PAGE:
Tag Archives: humility

Don’t be shocked!

Are you shocked by the love that is offered by Jesus and His disciples? His grace transcends the barriers between those who are visibly sinful and His perfection. He longs for fellowship with those who know they are unworthy. 
Luke 15:1-2 “Now the tax collectors and dinners were all drawing near to hear Him. And the Pharisees and the scribes grumbled, saying, “This man receives sinners and eats with them.”
Perhaps if you find yourself shocked by His love for the unlovely, you must repent of a Pharisaical attitude. Jesus loves a truly repentant former Pharisee too. 


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Luke 7:36-50

“36 One of the Pharisees asked him to eat with him, and he went into the Pharisee’s house and reclined at the table. 37 And behold, a woman of the city, who was a sinner, when she learned that he was reclining at table in the Pharisee’s house, brought an alabaster flask of ointment, 38 and standing behind him at his feet, weeping, she began to wet his feet with her tears and wiped them with the hair of her head and kissed his feet and anointed them with the ointment.

39 Now when the Pharisee who had invited him saw this, he said to himself, “If this man were a prophet, he would have known who and what sort of woman this is who is touching him, for she is a sinner.”

40 And Jesus answering said to him, “Simon, I have something to say to you.” And he answered, “Say it, Teacher.”41 “A certain moneylender had two debtors. One owed five hundred denarii, and the other fifty. 42 When they could not pay, he cancelled the debt of both. Now which of them will love him more?” 43 Simon answered, “The one, I suppose, for whom he cancelled the larger debt.” And he said to him, “You have judged rightly.”

44 Then turning toward the woman he said to Simon, “Do you see this woman? I entered your house; you gave me no water for my feet, but she has wet my feet with her tears and wiped them with her hair. 45 You gave me no kiss, but from the time I came in she has not ceased to kiss my feet. 46 You did not anoint my head with oil, but she has anointed my feet with ointment. 47 Therefore I tell you, her sins, which are many, are forgiven—for she loved much. But he who is forgiven little, loves little.”

48 And he said to her, “Your sins are forgiven.” 49 Then those who were at table with him began to say amongh themselves, “Who is this, who even forgives sins?” 50 And he said to the woman, “Your faith has saved you; go in peace.””

The religious leaders of the day did not show much honor to Jesus, even the honor that was custom in the culture at that time when you had a guest in your home! In contrast, this woman, a person from the street corner, recognized the greatness of Jesus and the darkness of her son. She as truly grieved for her sin, begged for His forgiveness through her humility, had faith that Jesus could forgive even the most vile sins, and honored Him as King with anointing.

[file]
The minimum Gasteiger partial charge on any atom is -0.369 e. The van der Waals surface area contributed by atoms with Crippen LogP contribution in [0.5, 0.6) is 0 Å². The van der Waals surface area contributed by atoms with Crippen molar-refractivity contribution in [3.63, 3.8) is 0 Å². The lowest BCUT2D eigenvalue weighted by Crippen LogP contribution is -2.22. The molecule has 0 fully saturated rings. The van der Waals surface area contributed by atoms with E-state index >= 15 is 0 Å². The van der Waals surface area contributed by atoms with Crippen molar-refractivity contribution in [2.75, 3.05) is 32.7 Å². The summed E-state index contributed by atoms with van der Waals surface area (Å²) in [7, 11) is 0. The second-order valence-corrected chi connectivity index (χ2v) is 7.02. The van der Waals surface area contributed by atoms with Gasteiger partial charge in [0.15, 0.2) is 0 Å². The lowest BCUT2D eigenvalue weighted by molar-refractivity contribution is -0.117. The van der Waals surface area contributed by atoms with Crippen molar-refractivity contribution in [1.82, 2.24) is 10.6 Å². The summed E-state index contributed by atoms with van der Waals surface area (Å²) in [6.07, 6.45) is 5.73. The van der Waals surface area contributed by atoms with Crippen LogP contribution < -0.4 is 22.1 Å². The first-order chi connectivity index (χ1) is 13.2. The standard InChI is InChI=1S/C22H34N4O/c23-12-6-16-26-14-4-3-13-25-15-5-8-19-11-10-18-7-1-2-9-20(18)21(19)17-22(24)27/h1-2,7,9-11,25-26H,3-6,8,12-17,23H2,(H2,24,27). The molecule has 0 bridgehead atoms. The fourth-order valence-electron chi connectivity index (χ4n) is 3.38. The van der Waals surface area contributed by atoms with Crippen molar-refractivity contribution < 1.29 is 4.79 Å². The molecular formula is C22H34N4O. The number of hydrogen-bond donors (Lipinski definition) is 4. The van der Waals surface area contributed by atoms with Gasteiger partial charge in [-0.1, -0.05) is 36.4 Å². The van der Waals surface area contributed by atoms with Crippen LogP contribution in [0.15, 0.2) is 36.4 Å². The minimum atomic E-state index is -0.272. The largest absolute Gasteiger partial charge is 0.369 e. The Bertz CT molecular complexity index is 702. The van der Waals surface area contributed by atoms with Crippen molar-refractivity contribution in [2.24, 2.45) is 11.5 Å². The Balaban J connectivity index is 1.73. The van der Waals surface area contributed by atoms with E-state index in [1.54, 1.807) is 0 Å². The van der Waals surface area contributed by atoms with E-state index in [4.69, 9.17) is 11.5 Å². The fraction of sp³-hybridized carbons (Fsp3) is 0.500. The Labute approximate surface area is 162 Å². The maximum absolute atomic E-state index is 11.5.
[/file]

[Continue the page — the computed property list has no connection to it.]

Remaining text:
Jesus tells us that she was forgiven of her sons because of her faith, but that the Pharisees who didn’t even honor Him with the most basic practices of respect, lacked the humility and faith needed in order to be forgiven of their sins.

Let us be more like the woman – recognizing God’s greatness and the magnitude of our sin, rather than only trying to appear religious to others. “For the Lord sees not as man sees: man looks on the outward appearance, but the Lord looks at the heart.” (1 Samuel 16:7b)

“Humble and Kind”

If you’re a fan of country music, you’ve probably heard Tim McGraw’s song “Humble and Kind.” If we look at Luke 6:37-42, we see Jesus telling His disciples to stay humble and kind towards their brothers.

Humility and kindness often involves forgiveness, and often isn’t easy. It’s usually easier to find other’s faults, rather than to do some serious self-introspection. God asks us to first look at ourselves and see how we measure up to His commandments before we examine the faults of those around us.

Our standing before God, i.e. our personal faith, is more important than worrying about what everyone around us is or isn’t doing to honor God. We should also remember the sacrifice of Christ on our behalf, that makes us righteous, knowing that our salvation is “not by works, so that no one can boast.” (Ephesians 2:9) This fact should make us truly humbled. Those who are humble should also be kind, since we at not any better than anyone else. Our good works do not attain our standing before God.

It is important, however, to kindly share the truth found in God’s Word. Sharing the truth is not a personal judgement – it’s telling how God judges righteously and does not tolerate sin.

Before listening to human preachers/teachers, we are commanded by God to “test the spirits to see whether they are from God, because many false prophets have gone out into the world.” (1 John 4:1)

The Bible says that we aren’t to judge using a standard we aren’t willing to uphold ourselves: “For in be same way you judge others, you will be judged, and with the measure you use, it will be measured to you.” (Matthew 7:2)

Glory in the Gory

As followers of Christ, it is imperative that our pride and our focus be in the blood of Jesus, that pays for our sin.

As humans, it is so tempting to focus on our own earthly accomplishments, or eve to glory in the religious practices we do, the number of prayers we pray in a day, or in our theological knowledge. While many of these are good and honoring to God, pride in the doing of them, or thinking we have everything figured out (i.e. spiritual arrogance) is sin.